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Overcoming the #IDS of March

Iain Duncan Smith listens to George Osborne deliver his budget statement. Photograph: PA

Beware the Ides of March! So said the soothsayer to Julius Caesar in Shakespeare’s version of the Roman dictator’s March 15th assassination. George Osborne, who loves reading about historical political figures and who is, almost indisputably the current ruler of Westminster, would have been wise to ask his political rival Boris Johnson for a Classics lesson. Like Julius Caesar, Osborne was ruler of his domain, but like Caesar he underestimated the quiet man of conviction. Iain Duncan Smith was his Brutus. And on the ides of March (well IDS waited an extra day because of leap year) the patriot so ended the political career of the ruler.

That introduction may be over-egging the significance of  Iain Duncan Smith’s resignation but politically it may have truly been an assassination. The Tory grassroots have grown to hate Osborne. The left already hated Osborne.  But in the corridors of the House of Commons, Osborne was feared because Cameron had de facto ceded running of the government to him and those close to Osborne get promotions. However, with IDS’s resignation all of that has changed. According to Yougov polling from 22 March 2016 he has never been more unpopular with the public. MPs are blasting him from all across the House. The press, especially on the right, is coming at Osborne wielding knives with the ferociousness of Brutus’s accomplices. Even his allies, such as Matthew Parris, have called on him to resign. Et tu Matthew? George Osborne was so humiliated he did not show up in the House of Commons to defend his budget on Monday.

There is plenty more about the political intrigue all throughout the press better written and explained than I can offer. What I would like to offer though, is some perspective that I hope can contribute to getting the Conservative government back to focusing on policy and not personalities.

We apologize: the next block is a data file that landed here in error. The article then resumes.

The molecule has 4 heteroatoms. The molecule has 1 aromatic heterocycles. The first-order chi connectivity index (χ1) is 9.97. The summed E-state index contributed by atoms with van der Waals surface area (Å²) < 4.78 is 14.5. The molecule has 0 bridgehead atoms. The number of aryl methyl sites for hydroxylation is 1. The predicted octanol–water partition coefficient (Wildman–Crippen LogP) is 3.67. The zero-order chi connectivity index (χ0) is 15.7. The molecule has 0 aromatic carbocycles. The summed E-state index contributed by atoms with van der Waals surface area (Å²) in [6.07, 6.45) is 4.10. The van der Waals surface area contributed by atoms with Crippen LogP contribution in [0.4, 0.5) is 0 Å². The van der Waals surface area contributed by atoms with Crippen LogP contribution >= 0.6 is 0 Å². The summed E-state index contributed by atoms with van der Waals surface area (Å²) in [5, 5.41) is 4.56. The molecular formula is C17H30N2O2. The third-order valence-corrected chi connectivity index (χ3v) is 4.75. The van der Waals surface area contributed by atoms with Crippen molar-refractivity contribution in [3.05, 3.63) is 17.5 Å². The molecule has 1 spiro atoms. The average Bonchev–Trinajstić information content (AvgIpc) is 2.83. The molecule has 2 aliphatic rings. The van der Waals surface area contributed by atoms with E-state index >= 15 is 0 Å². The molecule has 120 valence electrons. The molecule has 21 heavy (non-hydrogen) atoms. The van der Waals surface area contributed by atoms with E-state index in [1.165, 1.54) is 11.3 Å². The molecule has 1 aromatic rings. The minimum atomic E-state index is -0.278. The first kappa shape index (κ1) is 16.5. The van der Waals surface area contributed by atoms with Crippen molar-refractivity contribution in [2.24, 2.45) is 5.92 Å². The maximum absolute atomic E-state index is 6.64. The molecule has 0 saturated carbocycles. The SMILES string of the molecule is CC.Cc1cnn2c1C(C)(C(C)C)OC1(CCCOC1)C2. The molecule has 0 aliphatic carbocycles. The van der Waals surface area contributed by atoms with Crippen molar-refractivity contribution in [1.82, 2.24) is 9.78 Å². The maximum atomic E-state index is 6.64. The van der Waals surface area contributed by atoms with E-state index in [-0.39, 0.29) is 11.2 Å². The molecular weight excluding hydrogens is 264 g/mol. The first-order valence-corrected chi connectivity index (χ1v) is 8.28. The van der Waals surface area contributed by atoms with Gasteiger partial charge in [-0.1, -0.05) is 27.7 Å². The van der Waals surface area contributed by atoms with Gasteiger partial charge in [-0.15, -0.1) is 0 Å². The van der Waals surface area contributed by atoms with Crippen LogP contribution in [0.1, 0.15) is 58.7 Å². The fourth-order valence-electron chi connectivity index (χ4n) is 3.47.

I am a longtime fan of Iain Duncan Smith. I consider him a political hero. At the age of 13 I supported his leadership bid for the Conservative party. I even named my Yahoo email account after him. To this day, I admire his conviction and strong belief in Great Britain. He is everything Osborne is not. Iain Duncan Smith served the country in the military. His passions are deep and true. He fought against John Major over EU integration and cares so deeply about poverty he founded the Centre for Social Justice. He was even unemployed for a brief time after the army. In his six years as Secretary of State for Work and Pensions he presided over the biggest jobs revolution in British history. The UK now has record employment– a much higher percentage of employed people than the United States. IDS’s belief in the dignity of work truly transformed the fortunes of so many of the people at the lowest echelons of society.

George Osborne is almost the polar opposite of Iain Duncan Smith. He is a man who is by most accounts driven by one plan and one plan only, becoming Prime Minister. His friendship and closeness to David Cameron has made the Prime Minister comfortable enough to effectively hand over the machinery of government to the Chancellor. But his ruling of Westminster, deciding who gets promotions, and political gamesmanship with the nation’s finances has made Osborne appear thoroughly unlikable to most observers. Gone, it appeared, was the slightly overweight man tearfully mourning the loss of Margaret Thatcher at her funeral and in his place the in-shape image driven spinster master of the political universe. After his Autumn Statement I asked the biblical question of Osborne “what does it profit a man to gain the whole world but lose his soul?” Many of late seem to be questioning if he has a soul at all.

Which brings me to the blow up that caused Iain Duncan Smith to move to destroy Osborne’s political career. This resignation is undoubtedly of Osborne’s making. By all accounts, Osborne treats IDS very poorly. Apparently, the highly-educated upper-class Osborne looks down on the sincere right wing Iain Duncan Smith. There are reports that Osborne does not consider Iain Duncan Smith particularly intelligent. The two apparently have had numerous verbal spats. So over the past six years when Osborne needed to make cuts to balance the budget he chose Iain Duncan Smith’s department- presumably knowing that the left would blame the ex-Tory leader. And predictably the left have vilified IDS. This pushed IDS to the brink. After Osborne again chose IDS as the man whose department to cut IDS lost it and resigned in a fit of fury. Frankly, I don’t blame IDS. Every person has their breaking point.